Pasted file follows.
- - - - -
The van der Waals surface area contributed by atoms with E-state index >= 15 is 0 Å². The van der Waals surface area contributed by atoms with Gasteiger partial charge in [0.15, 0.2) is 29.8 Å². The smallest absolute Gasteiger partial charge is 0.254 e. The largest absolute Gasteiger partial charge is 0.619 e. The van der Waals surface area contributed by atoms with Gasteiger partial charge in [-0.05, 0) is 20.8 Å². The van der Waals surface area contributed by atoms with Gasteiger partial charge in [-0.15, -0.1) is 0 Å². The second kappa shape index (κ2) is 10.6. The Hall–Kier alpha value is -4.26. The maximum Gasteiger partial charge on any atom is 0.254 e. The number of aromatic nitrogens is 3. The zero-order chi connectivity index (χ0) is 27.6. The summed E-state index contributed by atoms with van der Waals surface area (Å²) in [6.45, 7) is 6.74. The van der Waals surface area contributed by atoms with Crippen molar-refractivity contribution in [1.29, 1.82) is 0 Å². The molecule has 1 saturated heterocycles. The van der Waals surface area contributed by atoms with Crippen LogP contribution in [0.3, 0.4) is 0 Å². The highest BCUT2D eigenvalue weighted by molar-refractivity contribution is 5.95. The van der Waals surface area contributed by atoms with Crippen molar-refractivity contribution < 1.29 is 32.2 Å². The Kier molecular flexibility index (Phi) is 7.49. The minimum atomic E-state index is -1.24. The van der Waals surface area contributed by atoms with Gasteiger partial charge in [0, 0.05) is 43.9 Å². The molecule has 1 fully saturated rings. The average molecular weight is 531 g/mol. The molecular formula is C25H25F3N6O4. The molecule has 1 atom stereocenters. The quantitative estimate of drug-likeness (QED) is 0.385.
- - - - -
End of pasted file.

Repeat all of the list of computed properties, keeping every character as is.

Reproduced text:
The van der Waals surface area contributed by atoms with E-state index >= 15 is 0 Å². The van der Waals surface area contributed by atoms with Gasteiger partial charge in [0.15, 0.2) is 29.8 Å². The smallest absolute Gasteiger partial charge is 0.254 e. The largest absolute Gasteiger partial charge is 0.619 e. The van der Waals surface area contributed by atoms with Gasteiger partial charge in [-0.05, 0) is 20.8 Å². The van der Waals surface area contributed by atoms with Gasteiger partial charge in [-0.15, -0.1) is 0 Å². The second kappa shape index (κ2) is 10.6. The Hall–Kier alpha value is -4.26. The maximum Gasteiger partial charge on any atom is 0.254 e. The number of aromatic nitrogens is 3. The zero-order chi connectivity index (χ0) is 27.6. The summed E-state index contributed by atoms with van der Waals surface area (Å²) in [6.45, 7) is 6.74. The van der Waals surface area contributed by atoms with Crippen molar-refractivity contribution in [1.29, 1.82) is 0 Å². The molecule has 1 saturated heterocycles. The van der Waals surface area contributed by atoms with Crippen LogP contribution in [0.3, 0.4) is 0 Å². The highest BCUT2D eigenvalue weighted by molar-refractivity contribution is 5.95. The van der Waals surface area contributed by atoms with Crippen molar-refractivity contribution < 1.29 is 32.2 Å². The Kier molecular flexibility index (Phi) is 7.49. The minimum atomic E-state index is -1.24. The van der Waals surface area contributed by atoms with Gasteiger partial charge in [0, 0.05) is 43.9 Å². The molecule has 1 fully saturated rings. The average molecular weight is 531 g/mol. The molecular formula is C25H25F3N6O4. The molecule has 1 atom stereocenters. The quantitative estimate of drug-likeness (QED) is 0.385.